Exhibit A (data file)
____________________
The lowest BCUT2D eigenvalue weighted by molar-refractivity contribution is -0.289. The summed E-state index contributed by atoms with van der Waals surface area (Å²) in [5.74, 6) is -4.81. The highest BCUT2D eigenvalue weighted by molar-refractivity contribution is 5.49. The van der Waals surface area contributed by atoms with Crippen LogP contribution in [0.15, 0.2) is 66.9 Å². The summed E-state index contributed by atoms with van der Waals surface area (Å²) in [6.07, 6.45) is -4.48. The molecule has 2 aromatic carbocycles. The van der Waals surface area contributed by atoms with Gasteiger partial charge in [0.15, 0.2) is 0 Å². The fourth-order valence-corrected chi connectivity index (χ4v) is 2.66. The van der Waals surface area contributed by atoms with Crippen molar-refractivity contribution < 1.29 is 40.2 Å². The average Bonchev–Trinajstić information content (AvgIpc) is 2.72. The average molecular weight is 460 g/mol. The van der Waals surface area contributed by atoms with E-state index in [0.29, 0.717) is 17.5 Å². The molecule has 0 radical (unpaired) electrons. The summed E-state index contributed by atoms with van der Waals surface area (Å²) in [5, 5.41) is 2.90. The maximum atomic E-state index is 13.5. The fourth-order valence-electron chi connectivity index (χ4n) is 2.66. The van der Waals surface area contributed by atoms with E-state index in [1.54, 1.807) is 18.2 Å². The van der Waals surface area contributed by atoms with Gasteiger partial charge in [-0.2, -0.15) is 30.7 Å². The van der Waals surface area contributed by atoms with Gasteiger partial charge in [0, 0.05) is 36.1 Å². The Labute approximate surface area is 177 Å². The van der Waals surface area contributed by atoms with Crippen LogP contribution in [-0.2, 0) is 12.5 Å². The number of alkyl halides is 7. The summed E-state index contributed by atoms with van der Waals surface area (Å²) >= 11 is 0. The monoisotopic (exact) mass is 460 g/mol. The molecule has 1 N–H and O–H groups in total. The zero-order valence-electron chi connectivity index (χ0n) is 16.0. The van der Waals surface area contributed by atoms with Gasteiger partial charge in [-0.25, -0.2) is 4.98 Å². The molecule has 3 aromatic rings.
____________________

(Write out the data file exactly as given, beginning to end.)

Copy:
The lowest BCUT2D eigenvalue weighted by molar-refractivity contribution is -0.289. The summed E-state index contributed by atoms with van der Waals surface area (Å²) in [5.74, 6) is -4.81. The highest BCUT2D eigenvalue weighted by molar-refractivity contribution is 5.49. The van der Waals surface area contributed by atoms with Crippen LogP contribution in [0.15, 0.2) is 66.9 Å². The summed E-state index contributed by atoms with van der Waals surface area (Å²) in [6.07, 6.45) is -4.48. The molecule has 2 aromatic carbocycles. The van der Waals surface area contributed by atoms with Gasteiger partial charge in [0.15, 0.2) is 0 Å². The fourth-order valence-corrected chi connectivity index (χ4v) is 2.66. The van der Waals surface area contributed by atoms with Crippen molar-refractivity contribution < 1.29 is 40.2 Å². The average Bonchev–Trinajstić information content (AvgIpc) is 2.72. The average molecular weight is 460 g/mol. The van der Waals surface area contributed by atoms with E-state index in [0.29, 0.717) is 17.5 Å². The molecule has 0 radical (unpaired) electrons. The summed E-state index contributed by atoms with van der Waals surface area (Å²) in [5, 5.41) is 2.90. The maximum atomic E-state index is 13.5. The fourth-order valence-electron chi connectivity index (χ4n) is 2.66. The van der Waals surface area contributed by atoms with E-state index in [1.54, 1.807) is 18.2 Å². The van der Waals surface area contributed by atoms with Gasteiger partial charge in [-0.2, -0.15) is 30.7 Å². The van der Waals surface area contributed by atoms with Gasteiger partial charge in [0, 0.05) is 36.1 Å². The Labute approximate surface area is 177 Å². The van der Waals surface area contributed by atoms with Crippen LogP contribution in [-0.2, 0) is 12.5 Å². The number of alkyl halides is 7. The summed E-state index contributed by atoms with van der Waals surface area (Å²) >= 11 is 0. The monoisotopic (exact) mass is 460 g/mol. The molecule has 1 N–H and O–H groups in total. The zero-order valence-electron chi connectivity index (χ0n) is 16.0. The van der Waals surface area contributed by atoms with Gasteiger partial charge in [-0.25, -0.2) is 4.98 Å². The molecule has 3 aromatic rings.